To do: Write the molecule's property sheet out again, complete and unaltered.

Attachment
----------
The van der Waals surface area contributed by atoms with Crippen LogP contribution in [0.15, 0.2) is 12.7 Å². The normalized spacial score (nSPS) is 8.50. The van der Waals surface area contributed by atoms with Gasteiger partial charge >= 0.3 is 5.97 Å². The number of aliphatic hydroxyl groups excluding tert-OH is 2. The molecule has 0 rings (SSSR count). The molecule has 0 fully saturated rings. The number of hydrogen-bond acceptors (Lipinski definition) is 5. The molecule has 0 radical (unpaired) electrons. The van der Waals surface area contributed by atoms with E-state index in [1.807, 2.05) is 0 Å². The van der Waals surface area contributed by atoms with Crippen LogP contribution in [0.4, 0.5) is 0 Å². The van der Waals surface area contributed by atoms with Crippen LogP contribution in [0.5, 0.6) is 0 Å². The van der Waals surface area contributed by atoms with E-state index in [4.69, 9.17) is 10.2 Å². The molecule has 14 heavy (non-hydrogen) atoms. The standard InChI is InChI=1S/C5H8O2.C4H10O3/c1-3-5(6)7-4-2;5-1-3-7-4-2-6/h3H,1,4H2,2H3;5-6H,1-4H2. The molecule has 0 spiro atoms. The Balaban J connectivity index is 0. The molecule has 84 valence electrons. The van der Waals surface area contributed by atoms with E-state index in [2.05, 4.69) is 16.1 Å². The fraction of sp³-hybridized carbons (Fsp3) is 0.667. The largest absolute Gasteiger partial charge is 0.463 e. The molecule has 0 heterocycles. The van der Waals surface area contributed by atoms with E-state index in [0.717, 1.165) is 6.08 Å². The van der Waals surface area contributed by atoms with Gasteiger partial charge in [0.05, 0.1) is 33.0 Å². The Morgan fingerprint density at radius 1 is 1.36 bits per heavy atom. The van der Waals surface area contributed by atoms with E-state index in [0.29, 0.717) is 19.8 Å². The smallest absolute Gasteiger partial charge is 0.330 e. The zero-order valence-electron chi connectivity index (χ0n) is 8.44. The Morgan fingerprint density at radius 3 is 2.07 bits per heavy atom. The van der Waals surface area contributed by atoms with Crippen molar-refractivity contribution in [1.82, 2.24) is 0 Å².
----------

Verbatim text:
The van der Waals surface area contributed by atoms with Crippen LogP contribution in [0.15, 0.2) is 12.7 Å². The normalized spacial score (nSPS) is 8.50. The van der Waals surface area contributed by atoms with Gasteiger partial charge >= 0.3 is 5.97 Å². The number of aliphatic hydroxyl groups excluding tert-OH is 2. The molecule has 0 rings (SSSR count). The molecule has 0 fully saturated rings. The number of hydrogen-bond acceptors (Lipinski definition) is 5. The molecule has 0 radical (unpaired) electrons. The van der Waals surface area contributed by atoms with E-state index in [1.807, 2.05) is 0 Å². The van der Waals surface area contributed by atoms with Crippen LogP contribution in [0.4, 0.5) is 0 Å². The van der Waals surface area contributed by atoms with Crippen LogP contribution in [0.5, 0.6) is 0 Å². The van der Waals surface area contributed by atoms with E-state index in [4.69, 9.17) is 10.2 Å². The molecule has 14 heavy (non-hydrogen) atoms. The standard InChI is InChI=1S/C5H8O2.C4H10O3/c1-3-5(6)7-4-2;5-1-3-7-4-2-6/h3H,1,4H2,2H3;5-6H,1-4H2. The molecule has 0 spiro atoms. The Balaban J connectivity index is 0. The molecule has 84 valence electrons. The van der Waals surface area contributed by atoms with E-state index in [2.05, 4.69) is 16.1 Å². The fraction of sp³-hybridized carbons (Fsp3) is 0.667. The largest absolute Gasteiger partial charge is 0.463 e. The molecule has 0 heterocycles. The van der Waals surface area contributed by atoms with E-state index in [0.717, 1.165) is 6.08 Å². The van der Waals surface area contributed by atoms with Gasteiger partial charge in [0.05, 0.1) is 33.0 Å². The Morgan fingerprint density at radius 1 is 1.36 bits per heavy atom. The van der Waals surface area contributed by atoms with E-state index in [0.29, 0.717) is 19.8 Å². The smallest absolute Gasteiger partial charge is 0.330 e. The zero-order valence-electron chi connectivity index (χ0n) is 8.44. The Morgan fingerprint density at radius 3 is 2.07 bits per heavy atom. The van der Waals surface area contributed by atoms with Crippen molar-refractivity contribution in [1.82, 2.24) is 0 Å².